International Institute of Akron Hopeful About Biden Immigration Plans
Madhu Sharma says she’d like to see more federal funding for legal resources to help immigrants who are facing deportation or detention.
“I think there is no single thing that would make a bigger impact in restoring dignity than de-criminalizing immigration, returning it to a civil justice system, and then to the extent that people are subject to the court, they should have access to counsel," Sharma said.
“They already don't speak the language, and they're in a system of justice that even Americans don't understand. Immigration law is the most complex area of law in our country next to, perhaps, tax law. And federal judges have acknowledged that."
And she says there’s already a model in place for that: the existing refugee case management process.
“If you have a case manager and a lawyer, you're more likely to navigate our immigration justice system in a way that we don't have to worry that people are going to disappear and not show up because they actually have access to the resources they need to get the relief that might be available to them,” Sharma said.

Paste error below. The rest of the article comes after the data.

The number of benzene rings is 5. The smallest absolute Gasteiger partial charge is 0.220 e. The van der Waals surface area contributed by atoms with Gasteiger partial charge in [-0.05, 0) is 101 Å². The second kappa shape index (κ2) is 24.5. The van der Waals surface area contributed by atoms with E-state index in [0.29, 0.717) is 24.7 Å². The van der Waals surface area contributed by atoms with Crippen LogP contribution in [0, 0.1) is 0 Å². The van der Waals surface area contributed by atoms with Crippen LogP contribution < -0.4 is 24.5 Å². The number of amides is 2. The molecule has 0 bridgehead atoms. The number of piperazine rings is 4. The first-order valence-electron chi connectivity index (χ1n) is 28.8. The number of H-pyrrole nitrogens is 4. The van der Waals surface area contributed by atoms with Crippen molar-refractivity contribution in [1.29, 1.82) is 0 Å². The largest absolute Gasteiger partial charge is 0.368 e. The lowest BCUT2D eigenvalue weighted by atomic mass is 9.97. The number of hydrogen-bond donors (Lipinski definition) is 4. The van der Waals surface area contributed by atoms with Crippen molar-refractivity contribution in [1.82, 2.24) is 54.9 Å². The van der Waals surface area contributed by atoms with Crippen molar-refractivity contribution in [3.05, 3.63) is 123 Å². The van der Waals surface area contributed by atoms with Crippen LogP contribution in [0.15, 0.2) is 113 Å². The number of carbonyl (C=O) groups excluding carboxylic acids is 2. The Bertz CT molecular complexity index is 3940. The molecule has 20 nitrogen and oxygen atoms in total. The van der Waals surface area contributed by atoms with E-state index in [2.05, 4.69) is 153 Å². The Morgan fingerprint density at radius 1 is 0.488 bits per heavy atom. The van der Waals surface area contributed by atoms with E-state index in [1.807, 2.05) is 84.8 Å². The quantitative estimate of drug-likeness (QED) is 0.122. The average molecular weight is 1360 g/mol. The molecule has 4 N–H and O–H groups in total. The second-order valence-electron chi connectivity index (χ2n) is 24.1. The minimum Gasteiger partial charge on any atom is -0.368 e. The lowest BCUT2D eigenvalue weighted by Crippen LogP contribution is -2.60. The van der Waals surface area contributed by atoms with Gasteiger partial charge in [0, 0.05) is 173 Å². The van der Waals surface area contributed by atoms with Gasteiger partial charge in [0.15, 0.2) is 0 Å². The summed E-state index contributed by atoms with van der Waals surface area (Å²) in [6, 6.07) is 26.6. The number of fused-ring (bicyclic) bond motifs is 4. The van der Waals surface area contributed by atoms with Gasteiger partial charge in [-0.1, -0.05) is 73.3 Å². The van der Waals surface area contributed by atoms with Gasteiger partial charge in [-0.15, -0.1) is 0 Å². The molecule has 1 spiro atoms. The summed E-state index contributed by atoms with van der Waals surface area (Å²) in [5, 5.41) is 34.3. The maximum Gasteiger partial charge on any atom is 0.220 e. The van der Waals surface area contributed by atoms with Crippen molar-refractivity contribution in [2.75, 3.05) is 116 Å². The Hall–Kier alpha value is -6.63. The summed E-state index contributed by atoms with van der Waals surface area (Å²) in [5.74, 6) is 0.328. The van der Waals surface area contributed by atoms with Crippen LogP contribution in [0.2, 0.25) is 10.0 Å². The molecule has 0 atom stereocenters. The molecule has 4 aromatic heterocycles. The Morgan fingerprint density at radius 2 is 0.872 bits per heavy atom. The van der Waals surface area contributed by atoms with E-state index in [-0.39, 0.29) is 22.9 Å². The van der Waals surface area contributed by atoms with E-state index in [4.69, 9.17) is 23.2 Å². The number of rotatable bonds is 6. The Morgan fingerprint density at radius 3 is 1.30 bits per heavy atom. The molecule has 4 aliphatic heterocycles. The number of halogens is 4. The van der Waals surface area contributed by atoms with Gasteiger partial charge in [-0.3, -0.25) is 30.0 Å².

She added that the need for more representation in Ohio was clear in 2018.
“We saw the largest immigration enforcement actions in our nation's history," Sharma said. "Over 250 Ohio residents were detained, and at that same time there simply weren't enough immigration lawyers in the state who are qualified to protect constitutional rights of our residents. It's a federal area of law, so the federal government really ought to fund the basic integrity of our system.”
In his first days in office, Biden proposed a bill to create a path to citizenship for 11 million people and placed a 100-day moratorium on immigration enforcement to review existing policies.
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